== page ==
Top Class Action Lawsuits
Barefoot Blues? Adidas is facing a potential consumer fraud class action lawsuit. Filed this week, the lawsuit alleges that Adidas adiPure training shoes, which capitalize on the “barefoot running” fitness craze, are falsely marketed.
Filed by plaintiff Joseph Rocco, from New York, the adiPure class action lawsuit claims Rocco bought a $90 pair of adiPure shoes that did not deliver the increased training efficiency and decreased risk of injury promised in advertisements.
Instead, the lawsuit claims, the shoes actually increase the risk for bruising and foot damage, due to their decreased padding and other structural differences from more traditional running shoes, the lawsuit states. Rocco said he and other customers were never warned about the potential hazards and that, as a result, he suffered compound fractures after training in the shoes. Yikes!
The lawsuit seeks to certify a class of everyone who purchased adiPure shoes since they were launched in August 2011. Rocco is seeking a refund for the shoes, as well as statutory damages.
Password Compromised? LinkedIn Corp is facing an internet privacy class action lawsuit resulting from a recent hacking that compromised some 6.5 million registered users’ passwords, which reportedly is less than 5 percent of LinkedIn’s user base.
The LinkedIn lawsuit was filed by Katie Szpyrka, who has been a registered account holder with LinkedIn since 2010, and who paid $26.95 per month to upgrade to a “premium” LinkedIn account.
Paxil False Advertising Settlement. Were you adversely affected by Paxil? A preliminary settlement has been reached in a Paxil class action lawsuit, and if approved, will provide money to California residents who were 18 years old or older and who paid for any portion of the price of the prescription antidepressant while living in California from January 14, 1999 through January 1, 2003, and who qualify under the settlement (these people are called “Class Members”).
If you’re included, you may ask for a payment, or you can exclude yourself from, or object to, the settlement. The Superior Court for the State of California will have a hearing to decide whether to approve the settlement so that payments can be issued.
The lawsuit claims that GlaxoSmithKline falsely advertised and promoted Paxil as being non-habit forming or non-addictive and that GlaxoSmithKline’s advertisements and promotional materials failed to disclose the risk of symptoms from stopping or discontinuing Paxil. GlaxoSmithKline denies each of these allegations.
What Can I Get from the Paxil Settlement?
The Paxil settlement provides monetary compensation as follows: a full refund of the actual Out-of-Pocket Expenses of claimants who purchased Paxil during the Class Period and who have valid documentary Proof of Purchase, provided that the total amount of payments to claimants with documented Proof of Purchase cannot exceed $8,500,000.00.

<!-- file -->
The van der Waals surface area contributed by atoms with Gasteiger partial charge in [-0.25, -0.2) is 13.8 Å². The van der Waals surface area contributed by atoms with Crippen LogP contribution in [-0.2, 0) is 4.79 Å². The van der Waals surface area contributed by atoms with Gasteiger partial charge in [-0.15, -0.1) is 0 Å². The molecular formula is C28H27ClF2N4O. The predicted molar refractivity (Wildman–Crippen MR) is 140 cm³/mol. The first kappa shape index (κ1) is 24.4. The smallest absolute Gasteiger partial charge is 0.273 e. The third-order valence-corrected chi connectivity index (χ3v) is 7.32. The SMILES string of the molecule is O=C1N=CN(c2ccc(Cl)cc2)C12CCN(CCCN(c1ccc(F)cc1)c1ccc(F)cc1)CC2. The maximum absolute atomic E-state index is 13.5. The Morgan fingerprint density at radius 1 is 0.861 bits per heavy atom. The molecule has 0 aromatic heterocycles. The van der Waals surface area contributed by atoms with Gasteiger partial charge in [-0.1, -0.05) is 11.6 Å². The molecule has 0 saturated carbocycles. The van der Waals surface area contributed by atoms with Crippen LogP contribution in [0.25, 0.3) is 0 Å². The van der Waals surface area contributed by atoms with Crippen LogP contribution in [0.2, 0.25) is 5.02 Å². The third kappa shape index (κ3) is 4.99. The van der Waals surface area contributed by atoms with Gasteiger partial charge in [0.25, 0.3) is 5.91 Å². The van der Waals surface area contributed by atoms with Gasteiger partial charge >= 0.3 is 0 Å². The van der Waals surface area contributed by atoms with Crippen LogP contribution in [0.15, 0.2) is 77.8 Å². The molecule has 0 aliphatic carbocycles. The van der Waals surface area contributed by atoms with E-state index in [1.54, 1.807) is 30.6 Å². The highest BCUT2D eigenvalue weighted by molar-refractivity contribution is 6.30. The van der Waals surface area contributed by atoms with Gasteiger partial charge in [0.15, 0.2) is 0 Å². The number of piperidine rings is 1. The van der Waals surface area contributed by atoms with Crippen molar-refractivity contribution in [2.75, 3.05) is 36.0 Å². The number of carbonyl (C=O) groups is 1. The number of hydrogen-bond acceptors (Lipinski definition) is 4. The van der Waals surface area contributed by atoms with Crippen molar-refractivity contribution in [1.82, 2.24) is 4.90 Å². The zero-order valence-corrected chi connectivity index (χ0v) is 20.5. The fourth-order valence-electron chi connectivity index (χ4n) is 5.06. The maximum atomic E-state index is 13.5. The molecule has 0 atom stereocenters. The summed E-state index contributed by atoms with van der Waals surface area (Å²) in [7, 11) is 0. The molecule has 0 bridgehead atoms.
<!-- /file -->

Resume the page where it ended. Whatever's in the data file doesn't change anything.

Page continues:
For claimants without Proof of Purchase, GlaxoSmithKline shall pay actual Out-of-Pocket Expenses up to $80.00 per claimant, provided that the total amount paid to claimants without Proof of Purchase cannot exceed $500,000.00. GlaxoSmithKline will also: (1) make a charitable contribution of $1,000,000.00 to be shared equally by four California mental health charities; (2) agree to certain limits on any future advertising for Paxil; and (3) include certain information about Paxil on its corporate website.
How Can I File a Paxil Settlement Claim?
You must complete the Claim Form, which you can obtain at CApaxilclassaction.com, and mail it no later than October 10, 2012 to the address on the form. Whether you receive a payment and the amount you get depends on whether you have a valid claim, how much Paxil you paid for, whether or not you have valid Proof of Purchase, and how many valid claims are filed.
How to Opt Out of or Object to the Paxil Settlement
If you don’t want a payment from the Paxil settlement, or if you don’t want to be legally bound by the settlement, you must exclude yourself by October 10, 2012, or you won’t be able to sue, or continue to sue, GlaxoSmithKline about the legal claims in this case. If you exclude yourself, you cannot get a payment from this settlement. If you stay in the settlement, you may choose to object to it, if you do so by October 10, 2012. You may both object and still participate in the settlement and receive money. The detailed notice explains how to exclude yourself or object.
The Court will hold a hearing in this case, called Grair, et al. v. GlaxoSmithKline, Inc., Case No. BC 288536, to consider whether to approve the settlement and a request by the lawyers representing the Class for fees and expenses. You may ask to appear and speak at the hearing, but you don’t have to.
For more information, go to A detailed notice is available at CApaxilclassaction.com or write to the Paxil Settlement Administratorc/o GCG, P.O. Box 9839Dublin, OH 43017-5739.
Ok –That’s a wrap. See you at the bar!